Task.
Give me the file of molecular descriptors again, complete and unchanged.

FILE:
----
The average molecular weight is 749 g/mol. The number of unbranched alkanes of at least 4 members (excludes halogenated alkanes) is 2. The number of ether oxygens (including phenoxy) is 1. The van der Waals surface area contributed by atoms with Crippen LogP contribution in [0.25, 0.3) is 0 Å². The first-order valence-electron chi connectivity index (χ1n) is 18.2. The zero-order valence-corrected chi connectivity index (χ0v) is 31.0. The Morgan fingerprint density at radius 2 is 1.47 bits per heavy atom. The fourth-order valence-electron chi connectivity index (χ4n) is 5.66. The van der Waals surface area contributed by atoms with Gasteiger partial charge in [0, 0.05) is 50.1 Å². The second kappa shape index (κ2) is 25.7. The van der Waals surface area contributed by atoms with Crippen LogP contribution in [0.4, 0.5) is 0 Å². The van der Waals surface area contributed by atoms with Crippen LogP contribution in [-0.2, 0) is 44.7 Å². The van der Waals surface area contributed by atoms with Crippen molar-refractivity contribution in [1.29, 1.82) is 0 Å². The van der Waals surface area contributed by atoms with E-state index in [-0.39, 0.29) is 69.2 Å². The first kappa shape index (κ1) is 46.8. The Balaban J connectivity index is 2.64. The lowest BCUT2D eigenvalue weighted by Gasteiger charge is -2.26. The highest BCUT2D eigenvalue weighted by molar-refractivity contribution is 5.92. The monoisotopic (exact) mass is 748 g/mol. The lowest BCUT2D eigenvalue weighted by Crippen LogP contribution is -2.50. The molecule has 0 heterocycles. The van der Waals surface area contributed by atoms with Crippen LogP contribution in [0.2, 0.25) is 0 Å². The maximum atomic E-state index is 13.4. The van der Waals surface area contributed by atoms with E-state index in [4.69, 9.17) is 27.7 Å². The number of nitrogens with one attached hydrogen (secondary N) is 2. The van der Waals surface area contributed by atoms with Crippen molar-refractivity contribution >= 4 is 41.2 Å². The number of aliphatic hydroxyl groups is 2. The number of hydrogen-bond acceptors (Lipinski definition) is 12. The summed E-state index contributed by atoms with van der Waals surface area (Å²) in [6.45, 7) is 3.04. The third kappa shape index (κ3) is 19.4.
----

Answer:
The average molecular weight is 749 g/mol. The number of unbranched alkanes of at least 4 members (excludes halogenated alkanes) is 2. The number of ether oxygens (including phenoxy) is 1. The van der Waals surface area contributed by atoms with Crippen LogP contribution in [0.25, 0.3) is 0 Å². The first-order valence-electron chi connectivity index (χ1n) is 18.2. The zero-order valence-corrected chi connectivity index (χ0v) is 31.0. The Morgan fingerprint density at radius 2 is 1.47 bits per heavy atom. The fourth-order valence-electron chi connectivity index (χ4n) is 5.66. The van der Waals surface area contributed by atoms with Gasteiger partial charge in [0, 0.05) is 50.1 Å². The second kappa shape index (κ2) is 25.7. The van der Waals surface area contributed by atoms with Crippen LogP contribution in [0.4, 0.5) is 0 Å². The van der Waals surface area contributed by atoms with Crippen LogP contribution in [-0.2, 0) is 44.7 Å². The van der Waals surface area contributed by atoms with Crippen molar-refractivity contribution in [1.29, 1.82) is 0 Å². The van der Waals surface area contributed by atoms with E-state index in [-0.39, 0.29) is 69.2 Å². The first kappa shape index (κ1) is 46.8. The Balaban J connectivity index is 2.64. The lowest BCUT2D eigenvalue weighted by Gasteiger charge is -2.26. The highest BCUT2D eigenvalue weighted by molar-refractivity contribution is 5.92. The monoisotopic (exact) mass is 748 g/mol. The lowest BCUT2D eigenvalue weighted by Crippen LogP contribution is -2.50. The molecule has 0 heterocycles. The van der Waals surface area contributed by atoms with Crippen LogP contribution in [0.2, 0.25) is 0 Å². The maximum atomic E-state index is 13.4. The van der Waals surface area contributed by atoms with E-state index in [4.69, 9.17) is 27.7 Å². The number of nitrogens with one attached hydrogen (secondary N) is 2. The van der Waals surface area contributed by atoms with Crippen molar-refractivity contribution >= 4 is 41.2 Å². The number of aliphatic hydroxyl groups is 2. The number of hydrogen-bond acceptors (Lipinski definition) is 12. The summed E-state index contributed by atoms with van der Waals surface area (Å²) in [6.45, 7) is 3.04. The third kappa shape index (κ3) is 19.4.